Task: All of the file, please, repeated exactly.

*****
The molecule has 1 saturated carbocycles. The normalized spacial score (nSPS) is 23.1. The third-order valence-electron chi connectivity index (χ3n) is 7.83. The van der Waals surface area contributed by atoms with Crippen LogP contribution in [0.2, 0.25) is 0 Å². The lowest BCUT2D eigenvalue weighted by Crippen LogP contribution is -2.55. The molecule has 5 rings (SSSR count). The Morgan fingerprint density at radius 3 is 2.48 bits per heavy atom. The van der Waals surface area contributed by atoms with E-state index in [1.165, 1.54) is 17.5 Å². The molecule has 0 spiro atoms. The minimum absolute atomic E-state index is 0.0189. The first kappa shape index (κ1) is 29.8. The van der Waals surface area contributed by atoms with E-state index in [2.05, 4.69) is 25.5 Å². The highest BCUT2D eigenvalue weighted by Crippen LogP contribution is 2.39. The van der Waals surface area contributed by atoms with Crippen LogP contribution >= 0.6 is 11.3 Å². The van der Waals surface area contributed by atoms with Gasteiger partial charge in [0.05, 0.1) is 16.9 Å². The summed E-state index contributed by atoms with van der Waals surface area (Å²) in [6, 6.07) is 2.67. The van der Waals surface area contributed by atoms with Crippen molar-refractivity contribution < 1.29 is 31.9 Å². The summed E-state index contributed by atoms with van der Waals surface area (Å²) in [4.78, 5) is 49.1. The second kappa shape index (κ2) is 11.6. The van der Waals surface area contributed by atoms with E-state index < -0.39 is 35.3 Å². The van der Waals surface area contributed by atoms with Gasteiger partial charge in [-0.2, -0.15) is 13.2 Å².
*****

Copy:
The molecule has 1 saturated carbocycles. The normalized spacial score (nSPS) is 23.1. The third-order valence-electron chi connectivity index (χ3n) is 7.83. The van der Waals surface area contributed by atoms with Crippen LogP contribution in [0.2, 0.25) is 0 Å². The lowest BCUT2D eigenvalue weighted by Crippen LogP contribution is -2.55. The molecule has 5 rings (SSSR count). The Morgan fingerprint density at radius 3 is 2.48 bits per heavy atom. The van der Waals surface area contributed by atoms with E-state index in [1.165, 1.54) is 17.5 Å². The molecule has 0 spiro atoms. The minimum absolute atomic E-state index is 0.0189. The first kappa shape index (κ1) is 29.8. The van der Waals surface area contributed by atoms with E-state index in [2.05, 4.69) is 25.5 Å². The highest BCUT2D eigenvalue weighted by Crippen LogP contribution is 2.39. The van der Waals surface area contributed by atoms with Crippen LogP contribution >= 0.6 is 11.3 Å². The van der Waals surface area contributed by atoms with Gasteiger partial charge in [0.05, 0.1) is 16.9 Å². The summed E-state index contributed by atoms with van der Waals surface area (Å²) in [6, 6.07) is 2.67. The van der Waals surface area contributed by atoms with Crippen molar-refractivity contribution < 1.29 is 31.9 Å². The summed E-state index contributed by atoms with van der Waals surface area (Å²) in [4.78, 5) is 49.1. The second kappa shape index (κ2) is 11.6. The van der Waals surface area contributed by atoms with E-state index < -0.39 is 35.3 Å². The van der Waals surface area contributed by atoms with Gasteiger partial charge in [-0.2, -0.15) is 13.2 Å².